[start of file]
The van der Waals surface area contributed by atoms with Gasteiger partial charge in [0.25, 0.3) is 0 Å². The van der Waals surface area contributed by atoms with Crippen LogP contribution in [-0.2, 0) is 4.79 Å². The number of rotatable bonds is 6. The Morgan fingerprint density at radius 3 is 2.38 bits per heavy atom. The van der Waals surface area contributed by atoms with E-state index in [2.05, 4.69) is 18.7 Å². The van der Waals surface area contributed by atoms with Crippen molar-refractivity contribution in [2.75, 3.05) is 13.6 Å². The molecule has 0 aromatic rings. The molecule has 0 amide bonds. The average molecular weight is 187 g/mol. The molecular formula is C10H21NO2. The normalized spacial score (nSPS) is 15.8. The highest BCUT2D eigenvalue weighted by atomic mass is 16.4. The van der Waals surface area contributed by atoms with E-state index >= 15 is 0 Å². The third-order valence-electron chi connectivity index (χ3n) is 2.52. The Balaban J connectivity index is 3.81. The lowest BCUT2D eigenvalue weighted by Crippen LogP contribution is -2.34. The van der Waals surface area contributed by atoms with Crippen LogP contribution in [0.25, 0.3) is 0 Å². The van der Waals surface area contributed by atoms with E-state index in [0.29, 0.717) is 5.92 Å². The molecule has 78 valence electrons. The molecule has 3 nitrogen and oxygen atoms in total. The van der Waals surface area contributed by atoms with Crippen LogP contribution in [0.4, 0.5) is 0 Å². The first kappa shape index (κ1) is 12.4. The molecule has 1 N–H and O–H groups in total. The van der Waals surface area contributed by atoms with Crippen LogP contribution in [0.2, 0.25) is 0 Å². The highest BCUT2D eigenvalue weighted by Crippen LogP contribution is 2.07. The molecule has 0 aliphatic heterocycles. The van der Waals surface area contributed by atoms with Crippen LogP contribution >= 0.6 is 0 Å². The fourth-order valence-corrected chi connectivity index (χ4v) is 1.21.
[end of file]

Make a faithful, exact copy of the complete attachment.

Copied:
The van der Waals surface area contributed by atoms with Gasteiger partial charge in [0.25, 0.3) is 0 Å². The van der Waals surface area contributed by atoms with Crippen LogP contribution in [-0.2, 0) is 4.79 Å². The number of rotatable bonds is 6. The Morgan fingerprint density at radius 3 is 2.38 bits per heavy atom. The van der Waals surface area contributed by atoms with E-state index in [2.05, 4.69) is 18.7 Å². The van der Waals surface area contributed by atoms with Crippen molar-refractivity contribution in [2.75, 3.05) is 13.6 Å². The molecule has 0 aromatic rings. The molecule has 0 amide bonds. The average molecular weight is 187 g/mol. The molecular formula is C10H21NO2. The normalized spacial score (nSPS) is 15.8. The highest BCUT2D eigenvalue weighted by atomic mass is 16.4. The van der Waals surface area contributed by atoms with E-state index >= 15 is 0 Å². The third-order valence-electron chi connectivity index (χ3n) is 2.52. The Balaban J connectivity index is 3.81. The lowest BCUT2D eigenvalue weighted by Crippen LogP contribution is -2.34. The van der Waals surface area contributed by atoms with Crippen LogP contribution in [0.25, 0.3) is 0 Å². The van der Waals surface area contributed by atoms with E-state index in [0.29, 0.717) is 5.92 Å². The molecule has 78 valence electrons. The molecule has 3 nitrogen and oxygen atoms in total. The van der Waals surface area contributed by atoms with Crippen LogP contribution in [0.4, 0.5) is 0 Å². The first kappa shape index (κ1) is 12.4. The molecule has 1 N–H and O–H groups in total. The van der Waals surface area contributed by atoms with Crippen LogP contribution in [0.2, 0.25) is 0 Å². The highest BCUT2D eigenvalue weighted by Crippen LogP contribution is 2.07. The molecule has 0 aliphatic heterocycles. The van der Waals surface area contributed by atoms with Crippen LogP contribution >= 0.6 is 0 Å². The fourth-order valence-corrected chi connectivity index (χ4v) is 1.21.